Once officers noticed an abandoned car parked unusually… and illegally… too close to the fence they sounded the alarm. A quick sweep of the prison found Monique tangled in the razor wire fencing that runs along another side of the security zone. She had been unable to get clear of the wire but was close enough to the wall the try to smash in a window she, presumably, thought she could make it through. Not sure how an open window helps with razor wire digging into your meat, but maybe… The window, however, was wire-reinforced safety glass so… that did not work at all.


Once officers cut her out of the wire she was arrested on charges of criminal trespass, criminal mischief, and violating bail-bond conditions, according to the Daily Sentinel.


Shea, why did a Geenie try to break into prison?



  1. Her brother had recently been arrested and she believed that he was being held at the Mesa County jail, so of course, she was going to spring him before he went to jail… More, or,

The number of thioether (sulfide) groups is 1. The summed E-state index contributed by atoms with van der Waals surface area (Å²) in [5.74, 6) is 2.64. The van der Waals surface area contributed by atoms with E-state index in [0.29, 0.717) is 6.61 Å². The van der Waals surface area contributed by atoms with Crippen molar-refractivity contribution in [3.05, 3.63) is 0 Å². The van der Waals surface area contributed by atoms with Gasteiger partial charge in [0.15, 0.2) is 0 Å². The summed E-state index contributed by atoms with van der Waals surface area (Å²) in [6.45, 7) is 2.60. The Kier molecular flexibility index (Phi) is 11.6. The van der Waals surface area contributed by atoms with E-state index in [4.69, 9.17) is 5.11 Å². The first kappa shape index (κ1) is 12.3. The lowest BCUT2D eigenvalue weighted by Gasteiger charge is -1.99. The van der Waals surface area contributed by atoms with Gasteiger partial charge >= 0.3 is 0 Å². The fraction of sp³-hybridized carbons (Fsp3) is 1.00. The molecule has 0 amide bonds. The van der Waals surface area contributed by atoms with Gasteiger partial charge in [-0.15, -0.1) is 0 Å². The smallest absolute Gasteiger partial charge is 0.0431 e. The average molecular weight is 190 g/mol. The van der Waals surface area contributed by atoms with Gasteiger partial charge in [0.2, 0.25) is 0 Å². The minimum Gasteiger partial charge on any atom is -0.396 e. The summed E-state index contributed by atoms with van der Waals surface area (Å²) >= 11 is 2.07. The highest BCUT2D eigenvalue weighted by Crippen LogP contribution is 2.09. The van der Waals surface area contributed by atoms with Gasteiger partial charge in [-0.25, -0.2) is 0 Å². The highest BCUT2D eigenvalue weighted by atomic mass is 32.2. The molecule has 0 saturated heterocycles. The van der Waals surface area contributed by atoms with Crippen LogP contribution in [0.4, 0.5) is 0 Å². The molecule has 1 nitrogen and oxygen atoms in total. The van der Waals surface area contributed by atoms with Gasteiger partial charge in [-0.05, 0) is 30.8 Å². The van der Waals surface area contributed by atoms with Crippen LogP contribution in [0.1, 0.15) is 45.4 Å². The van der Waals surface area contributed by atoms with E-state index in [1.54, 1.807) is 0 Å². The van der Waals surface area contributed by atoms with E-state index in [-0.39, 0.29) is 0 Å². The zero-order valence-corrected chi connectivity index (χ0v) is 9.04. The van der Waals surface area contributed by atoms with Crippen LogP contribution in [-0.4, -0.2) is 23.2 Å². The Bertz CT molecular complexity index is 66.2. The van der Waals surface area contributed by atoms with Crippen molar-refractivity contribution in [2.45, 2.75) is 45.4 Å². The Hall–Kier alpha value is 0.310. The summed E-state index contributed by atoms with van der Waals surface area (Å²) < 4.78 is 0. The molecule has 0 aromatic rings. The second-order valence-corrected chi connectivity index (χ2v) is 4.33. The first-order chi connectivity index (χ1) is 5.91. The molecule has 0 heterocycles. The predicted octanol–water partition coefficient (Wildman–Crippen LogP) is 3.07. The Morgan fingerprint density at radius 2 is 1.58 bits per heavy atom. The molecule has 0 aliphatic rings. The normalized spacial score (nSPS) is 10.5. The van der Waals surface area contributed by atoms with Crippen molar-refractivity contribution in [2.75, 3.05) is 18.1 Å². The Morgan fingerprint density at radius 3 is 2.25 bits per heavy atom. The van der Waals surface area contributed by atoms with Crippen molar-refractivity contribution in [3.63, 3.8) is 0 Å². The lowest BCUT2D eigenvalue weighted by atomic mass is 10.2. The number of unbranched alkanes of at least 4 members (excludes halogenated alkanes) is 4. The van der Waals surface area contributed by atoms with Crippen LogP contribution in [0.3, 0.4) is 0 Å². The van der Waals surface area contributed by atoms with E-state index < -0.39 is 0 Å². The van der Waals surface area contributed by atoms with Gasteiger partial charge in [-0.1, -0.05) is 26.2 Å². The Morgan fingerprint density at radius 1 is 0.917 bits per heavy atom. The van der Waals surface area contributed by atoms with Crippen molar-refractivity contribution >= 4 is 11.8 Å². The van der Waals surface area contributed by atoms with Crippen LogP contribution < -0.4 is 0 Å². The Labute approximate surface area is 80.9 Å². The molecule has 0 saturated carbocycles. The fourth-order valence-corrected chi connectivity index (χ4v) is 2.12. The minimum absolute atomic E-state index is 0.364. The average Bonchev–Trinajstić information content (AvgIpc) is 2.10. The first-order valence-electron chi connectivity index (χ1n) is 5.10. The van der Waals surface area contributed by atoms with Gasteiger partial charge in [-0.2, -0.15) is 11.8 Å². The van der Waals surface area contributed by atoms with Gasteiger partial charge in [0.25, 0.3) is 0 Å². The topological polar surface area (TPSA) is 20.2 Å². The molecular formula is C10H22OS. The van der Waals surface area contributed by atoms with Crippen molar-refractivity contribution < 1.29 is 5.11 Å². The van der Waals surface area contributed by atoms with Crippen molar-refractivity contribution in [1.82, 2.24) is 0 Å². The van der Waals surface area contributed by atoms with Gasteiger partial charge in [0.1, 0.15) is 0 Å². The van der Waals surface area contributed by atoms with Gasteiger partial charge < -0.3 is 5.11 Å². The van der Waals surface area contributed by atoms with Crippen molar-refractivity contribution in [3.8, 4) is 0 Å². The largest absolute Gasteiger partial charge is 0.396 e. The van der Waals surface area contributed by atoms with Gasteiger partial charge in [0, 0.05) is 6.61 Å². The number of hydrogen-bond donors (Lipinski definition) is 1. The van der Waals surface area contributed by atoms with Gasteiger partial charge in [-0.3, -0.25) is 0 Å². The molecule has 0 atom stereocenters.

2. She had previously been incarcerated in Mesa County but was released earlier that week. Finding the outside world to be too much, she had hoped to move back into her old apartment, or,

  3. She had recently been dumped by a security guard at Mesa and was attempted to sneak into the guards’ offices to plant evidence in his locker, hoping to cost him his job at the very least, or,

  4. The prison had recently been featured in the Denver Post has having been upgraded to near impenetrability, a claim she wasn’t going to let those fake-news jerks make untested


And that’s an “A” for effort… kinda…